Read previous Eats & Entertainment columns


April 26, 2008

BOOK REVIEW: Swim Against the Current: Even a Dead Fish Can Go With the Flow

By Jim Hightower with Susan DeMarco


By Candace Talmadge

Swim Against the Current: Even a Dead Fish Can Go With the Flow is dedicated to the late political columnist Molly Ivins. She would have been proud of the mention and of the book, and probably is, wherever she may be now, still raisin’ a ruckus.


This book is co-written by a Texas populist who was twice elected (with my vote both times) the state’s agriculture commissioner. It encourages readers (us) to get out of our nine-to-five ruts. It provides plenty of concrete examples of Americans who don’t have megabucks or political connections but who nonetheless have bucked big business and big government to make happier, more sustainable livelihoods for themselves and/or to right some wrongs.


Kudos to authors Jim Hightower and Susan DeMarco. We so much need practical optimism in these discouraging and dispiriting times. They show us on every page how not to give up on the possibility of healing our lives and, in doing so, helping to make our beloved nation just a little bit calmer and saner. That is an enormous contribution to our collective well-being in these stressful, crazy-making times.


Best of all, they do so with that dry Texas humor that Ivins made so well known in her columns.


The book is divided into three sections – business, politics and life. In business, the authors start by quoting our most taciturn president, Calvin Coolidge. He said more than just, “The chief business of the American people is business.” He offered these additional comments: “Of course, the accumulation of wealth cannot be justified as the chief end of existence. It’s only natural that people seek some level of wealth, but there are many other things we want very much more. The chief ideal of the American people is idealism.”


In that vein, the authors describe business without greed, such as a fair trade coffee cooperative, an organic dairy products farm cooperative, micro-lending to the poor and for projects such as affordable (and profitable) housing, workers who acquired their cab company and transformed it.


For the politics part, Hightower and DeMarco relate the story of a herd of Jersey and Angus cows in Southern California that broke free a number of years ago and have eluded capture ever since, roaming the Santa Monica Mountains north of Los Angeles.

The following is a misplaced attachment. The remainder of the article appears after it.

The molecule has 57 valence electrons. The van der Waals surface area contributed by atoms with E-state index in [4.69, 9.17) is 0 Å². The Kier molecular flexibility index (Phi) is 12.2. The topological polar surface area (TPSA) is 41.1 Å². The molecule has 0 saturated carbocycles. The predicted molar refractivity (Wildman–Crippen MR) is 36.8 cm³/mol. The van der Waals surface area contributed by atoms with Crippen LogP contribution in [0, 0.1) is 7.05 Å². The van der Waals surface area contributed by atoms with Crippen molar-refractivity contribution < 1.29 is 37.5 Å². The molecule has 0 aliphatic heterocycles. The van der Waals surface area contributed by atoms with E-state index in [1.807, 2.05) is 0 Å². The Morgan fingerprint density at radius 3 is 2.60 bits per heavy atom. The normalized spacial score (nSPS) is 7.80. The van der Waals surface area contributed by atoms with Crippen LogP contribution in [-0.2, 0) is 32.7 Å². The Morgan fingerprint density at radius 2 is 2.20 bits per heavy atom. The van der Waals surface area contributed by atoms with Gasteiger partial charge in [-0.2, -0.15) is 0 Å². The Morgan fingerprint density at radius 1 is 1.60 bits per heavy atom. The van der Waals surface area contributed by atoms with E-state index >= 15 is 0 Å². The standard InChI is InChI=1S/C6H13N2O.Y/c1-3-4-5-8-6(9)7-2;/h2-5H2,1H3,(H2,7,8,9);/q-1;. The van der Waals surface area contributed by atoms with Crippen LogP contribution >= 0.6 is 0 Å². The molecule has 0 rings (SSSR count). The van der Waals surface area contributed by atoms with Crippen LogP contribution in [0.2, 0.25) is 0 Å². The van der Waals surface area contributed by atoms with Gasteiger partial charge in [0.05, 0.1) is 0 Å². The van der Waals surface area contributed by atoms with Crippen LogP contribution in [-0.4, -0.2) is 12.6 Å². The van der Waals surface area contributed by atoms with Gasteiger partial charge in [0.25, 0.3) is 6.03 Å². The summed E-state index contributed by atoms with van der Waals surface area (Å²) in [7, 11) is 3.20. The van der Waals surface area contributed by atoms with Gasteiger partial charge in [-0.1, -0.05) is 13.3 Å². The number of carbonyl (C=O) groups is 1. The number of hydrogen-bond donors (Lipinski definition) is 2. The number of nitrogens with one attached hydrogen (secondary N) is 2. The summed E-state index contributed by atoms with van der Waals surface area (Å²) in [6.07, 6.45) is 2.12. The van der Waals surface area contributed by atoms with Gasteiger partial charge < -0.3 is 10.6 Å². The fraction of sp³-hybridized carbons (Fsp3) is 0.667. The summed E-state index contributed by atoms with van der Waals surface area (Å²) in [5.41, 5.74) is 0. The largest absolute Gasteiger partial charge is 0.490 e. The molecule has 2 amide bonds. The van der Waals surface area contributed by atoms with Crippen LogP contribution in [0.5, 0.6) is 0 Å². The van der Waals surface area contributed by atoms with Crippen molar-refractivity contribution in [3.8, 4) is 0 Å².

Their point: We, the voters, can either remain passive bovines to be milked by politicians representing special interests, or we can take action on our own behalf, including running for political office, supporting clean election laws to get public financing for state and local campaigns, organizing to fight for a “living wage” as opposed to minimum-wage increases and protesting war in a creative manner, as did a group of grannies. Then there’s the chapter about the politics of fun, which helps those unfamiliar with Southern culture by providing the different definitions of the words “naked” and “nekkid” (see the book for details, Nosy).


Finally, the section on life discusses various issues, such as the complete disconnect between those who make public policy and those who suffer the consequences of said policies – and the climate situation and the growing Christian evangelical environmental movement. While I don’t agree with Hightower and DeMarco that carbon dioxide emissions from human activity are the primary causes of warming global temperatures, I cherish and applaud their deep commitment to stop harming our Earth. We are the stewards – not the dominators – of this planet and our lives will improve immeasurably if we start behaving accordingly.


After each section, the authors provide invaluable contact information for every organization or person they write about. DeMarco includes a recommended reading list, which should include this book. All in all, this is nonfiction at its finest.


Rating: 5 Stars (out of 5)


Title: Swim Against the Current—Even a Dead Fish Can Go With the Flow

Author: Jim Hightower with Susan DeMarco

Publisher: John Wiley & Sons, Inc.

Publication Date: March, 2008

List price: $25.95 (hardcover)

Pages: 212

ISBN: 978-0-470-12151-1


© 2008 North Star Writers Group. May not be republished without permission.


Click here to talk to our writers and editors about this column and others in our discussion forum.


To e-mail feedback about this column, click here. If you enjoy this writer's work, please contact your local newspapers editors and ask them to carry it.


This is Column # EE018. Request permission to publish here.

Op-Ed Writers
Eric Baerren
Lucia de Vernai
Herman Cain
Dan Calabrese
Alan Hurwitz
Paul Ibrahim
David Karki
Llewellyn King
Gregory D. Lee
David B. Livingstone
Nathaniel Shockey
Stephen Silver
Candace Talmadge
Jamie Weinstein
Feature Writers
Mike Ball
Bob Batz
David J. Pollay
Eats & Entertainment
The Laughing Chef